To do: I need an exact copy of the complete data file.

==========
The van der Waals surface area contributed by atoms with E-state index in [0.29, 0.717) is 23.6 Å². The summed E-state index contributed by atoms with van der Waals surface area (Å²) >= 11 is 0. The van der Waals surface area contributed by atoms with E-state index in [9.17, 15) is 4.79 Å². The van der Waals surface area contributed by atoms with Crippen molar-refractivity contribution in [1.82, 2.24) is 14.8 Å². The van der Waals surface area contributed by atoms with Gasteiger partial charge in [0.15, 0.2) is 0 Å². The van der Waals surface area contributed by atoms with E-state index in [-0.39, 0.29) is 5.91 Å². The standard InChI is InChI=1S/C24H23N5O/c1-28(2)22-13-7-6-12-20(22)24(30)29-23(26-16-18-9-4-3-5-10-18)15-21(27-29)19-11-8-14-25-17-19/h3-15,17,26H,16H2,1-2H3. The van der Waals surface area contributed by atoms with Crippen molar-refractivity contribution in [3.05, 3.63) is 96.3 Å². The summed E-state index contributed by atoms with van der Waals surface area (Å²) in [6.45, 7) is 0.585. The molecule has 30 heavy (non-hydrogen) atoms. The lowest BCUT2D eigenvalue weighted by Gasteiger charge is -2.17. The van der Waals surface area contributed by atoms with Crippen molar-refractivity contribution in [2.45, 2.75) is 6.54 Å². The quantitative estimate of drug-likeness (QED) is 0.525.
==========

The van der Waals surface area contributed by atoms with E-state index in [0.29, 0.717) is 23.6 Å². The summed E-state index contributed by atoms with van der Waals surface area (Å²) >= 11 is 0. The van der Waals surface area contributed by atoms with E-state index in [9.17, 15) is 4.79 Å². The van der Waals surface area contributed by atoms with Crippen molar-refractivity contribution in [1.82, 2.24) is 14.8 Å². The van der Waals surface area contributed by atoms with Gasteiger partial charge in [0.15, 0.2) is 0 Å². The van der Waals surface area contributed by atoms with E-state index in [-0.39, 0.29) is 5.91 Å². The standard InChI is InChI=1S/C24H23N5O/c1-28(2)22-13-7-6-12-20(22)24(30)29-23(26-16-18-9-4-3-5-10-18)15-21(27-29)19-11-8-14-25-17-19/h3-15,17,26H,16H2,1-2H3. The van der Waals surface area contributed by atoms with Crippen molar-refractivity contribution in [3.05, 3.63) is 96.3 Å². The summed E-state index contributed by atoms with van der Waals surface area (Å²) in [6.45, 7) is 0.585. The molecule has 30 heavy (non-hydrogen) atoms. The lowest BCUT2D eigenvalue weighted by Gasteiger charge is -2.17. The van der Waals surface area contributed by atoms with Crippen molar-refractivity contribution in [2.45, 2.75) is 6.54 Å². The quantitative estimate of drug-likeness (QED) is 0.525.